Upon satisfactory completion of each phase of the program, students will receive a certificate, and upon completion of the final project/culminating experience, an MBA.

This MBA is for individuals with 0-3 years of work experience and will benefit recent business and non-business major graduates and international students. The program will start in Fall 2015 and can be completed in 12-15 months. Attend the information session for program details.

ACADIA Submits New Drug Application

ACADIA Pharmaceuticals Inc. has submitted a New Drug Application to the U.S. Food and Drug Administration seeking approval for NUPLAZID for the treatment of psychosis associated with Parkinson’s disease.

The company said NUPLAZID has demonstrated significant efficacy in Parkinson’s disease psychosis and has the potential to avoid many of the debilitating side effects of existing antipsychotics, none of which are approved for use in patients.

“NUPLAZID holds promise for patients with Parkinson’s disease psychosis who currently have no FDA-approved treatment options,” said Steve Davis, ACADIA’s CEO. “Psychosis is the leading cause for Parkinson’s patients moving from their homes to nursing homes or other institutions and leads to an increased risk of mortality, a diminished quality of life and significant caregiver burden. If approved, NUPLAZID would represent a new and distinctly different pharmacological approach to treating psychosis and would be the first drug approved in the United States for psychosis associated with Parkinson’s disease.”

Hyundai Hope on Wheels Awards $250,000 Grant

To Rady Children’s Hospital for Cancer Research

Hyundai Hope on Wheels today will award Rady Children’s Hospital-San Diego a $250,000 Hyundai Scholar Grant to fund childhood cancer research led by Dr. Catriona Jamieson. The newly named Hyundai Scholar, Jamieson will use the funds for pediatric cancer research.

The grant will be officially awarded during a Hope On Wheels Handprint Ceremony at Rady Children’s at 10 a.m. At the ceremony, Hope On Wheels will commemorate San Diego-area children affected by cancer by capturing their handprints on a white Hyundai Tucson.

The event is part of a Hope On Wheels campaign to honor National Childhood Cancer Awareness Month. The campaign will generate $10.5 million to support 45 pediatric cancer research projects at Children’s Oncology Group (COG) member institutions across the country. In its 17th year in the fight, Hope On Wheels is expected to surpass $100 million in funding pediatric cancer research.

Personnel Announcements

County Pension Fund Hires Veteran CEO David Wescoe

Times of San Diego

David Wescoe

David Wescoe

The San Diego County Employees Retirement Association has permanently hired pension veteran David Wescoe  as chief executive officer of the $10.6 billion public retirement fund.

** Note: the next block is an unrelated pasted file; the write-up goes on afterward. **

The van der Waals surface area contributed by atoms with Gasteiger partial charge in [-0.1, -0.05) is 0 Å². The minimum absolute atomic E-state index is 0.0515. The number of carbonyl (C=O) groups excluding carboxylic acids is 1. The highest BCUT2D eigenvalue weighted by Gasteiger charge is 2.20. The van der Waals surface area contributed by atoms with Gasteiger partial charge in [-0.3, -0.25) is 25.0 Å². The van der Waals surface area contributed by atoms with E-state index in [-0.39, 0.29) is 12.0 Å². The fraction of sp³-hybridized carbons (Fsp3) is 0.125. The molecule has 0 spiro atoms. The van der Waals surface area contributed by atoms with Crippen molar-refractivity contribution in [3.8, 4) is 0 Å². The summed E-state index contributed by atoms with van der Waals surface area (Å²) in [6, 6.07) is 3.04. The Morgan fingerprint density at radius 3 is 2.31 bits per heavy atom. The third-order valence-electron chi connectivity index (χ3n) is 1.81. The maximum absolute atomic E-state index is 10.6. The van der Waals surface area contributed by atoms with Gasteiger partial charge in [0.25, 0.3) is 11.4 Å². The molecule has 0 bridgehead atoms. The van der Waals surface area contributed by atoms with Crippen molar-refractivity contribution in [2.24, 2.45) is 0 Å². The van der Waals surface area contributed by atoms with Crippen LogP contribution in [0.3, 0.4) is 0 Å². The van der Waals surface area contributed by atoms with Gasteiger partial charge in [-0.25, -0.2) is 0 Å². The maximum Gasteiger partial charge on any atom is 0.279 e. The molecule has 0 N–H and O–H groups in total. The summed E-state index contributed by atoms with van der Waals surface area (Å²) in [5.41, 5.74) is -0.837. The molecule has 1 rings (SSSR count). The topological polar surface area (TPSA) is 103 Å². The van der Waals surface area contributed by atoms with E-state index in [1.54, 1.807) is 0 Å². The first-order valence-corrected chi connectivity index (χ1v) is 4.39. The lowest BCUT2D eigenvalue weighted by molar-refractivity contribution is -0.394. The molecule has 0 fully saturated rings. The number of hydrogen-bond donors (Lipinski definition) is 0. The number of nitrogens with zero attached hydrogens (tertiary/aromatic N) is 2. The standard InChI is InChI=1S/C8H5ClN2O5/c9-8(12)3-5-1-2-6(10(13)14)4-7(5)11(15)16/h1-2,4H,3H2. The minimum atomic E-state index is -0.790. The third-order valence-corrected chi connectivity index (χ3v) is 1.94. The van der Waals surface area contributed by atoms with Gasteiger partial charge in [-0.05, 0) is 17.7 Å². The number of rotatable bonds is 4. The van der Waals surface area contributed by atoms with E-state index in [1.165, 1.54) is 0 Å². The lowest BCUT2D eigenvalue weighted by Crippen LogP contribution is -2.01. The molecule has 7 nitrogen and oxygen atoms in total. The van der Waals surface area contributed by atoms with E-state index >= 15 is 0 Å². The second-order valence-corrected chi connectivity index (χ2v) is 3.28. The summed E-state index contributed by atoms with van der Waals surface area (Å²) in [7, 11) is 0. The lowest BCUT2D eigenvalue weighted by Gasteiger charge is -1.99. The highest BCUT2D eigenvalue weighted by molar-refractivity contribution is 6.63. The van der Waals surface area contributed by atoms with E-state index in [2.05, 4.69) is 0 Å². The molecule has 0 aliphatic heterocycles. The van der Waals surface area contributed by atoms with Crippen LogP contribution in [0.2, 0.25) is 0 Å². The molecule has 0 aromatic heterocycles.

Wescoe has served as interim CEO since April, when long-time CEO Brian White resigned, and earlier helped turn around the city’s scandal-plagued pension pension fund.

Wescoe is currently president of Efficient Market Advisors, an independent investment advisory firm, and was previously chief executive for the Motion Picture Industry Pension and Health Plans.

Acadia Names President and CEO

 Steve Davis

Steve Davis

ACADIA Pharmaceuticals Inc. has appointed Steve Davis as president and chief executive officer. Davis has been serving as ACADIA’s interim CEO since March 2015.

Davis has more than 20 years of executive-level experience in the pharmaceutical industry and more than 20 years of experience on the boards of directors of publicly held biopharmaceutical companies. He joined ACADIA in July 2014 as executive vice president, chief financial officer and chief business officer.

Previously, Davis was executive vice president and chief operating officer at Heron Therapeutics Inc., executive vice president and chief operating officer at Ardea Biosciences and numerous executive roles at Neurogen Corp.

Josh Gaffen Promoted at Gafcon

Josh Gaffen

Josh Gaffen

Gafcon, a program and construction management firm, announced the promotion of Josh Gaffen to vice president of client development. In this new role, he will spearhead all client acquisition and engagement initiatives for the firm.

Gaffen has held various roles in operations, business development, information technology, client engagement, strategic partnerships and program/project management throughout his career. He has been with Gafcon since 2007 and has managed the company’s involvement in high- profile projects at the Los Angeles Community College District, Los Angeles Unified School District and San Diego Unified School District.

Gaffen’s work experience began as a technology consultant on document management and reporting systems for construction, education, health care and biotech applications.



John Gowdy put finishing touches for his sand sculpture about Caitlyn Jenner. Photo by Chris Stone

John Gowdy put finishing touches for his sand sculpture about Caitlyn Jenner. Photo by Chris Stone

‘Bruce Jender’ a Fan Favorite at

Sand Sculpting Challenge

Times of San Diego

It’s not an immortal work of art. But Caitlyn Jenner’s transgender journey is a fan favorite at the U.S. Sand Sculpting Challenge that ended Monday.

Italy-based John Gowdy took 30 hours over 3 1/2 days to create the ephemeral piece titled “Bruce Jender, Call Me Caitlyn” on the B Street Pier Downtown.

Why Jenner?

“Two reasons,” Gowdy said Sunday. “One is that there was an Olympic theme for us to adhere to and second, I like to sculpt current events. The transgender of Bruce Jenner is in the news.”

Gowdy, 58, had no contact with the former decathlon great, but he’s performed for a different kind of celebrity royalty. A retired Atlantic City firefighter, he performed his “Flying Colors” painting routing for Queen Elizabeth II on her Diamond Jubilee in 2012.

He’s done many topical sand sculptures in the past, he said, and this is his fourth year competing in San Diego.“I won first place People’s Choice last year with Lifeguard Rescue,” he said.

Gowdy also sculpts in stone, having attended the Marble Institute

in Colorado for five years.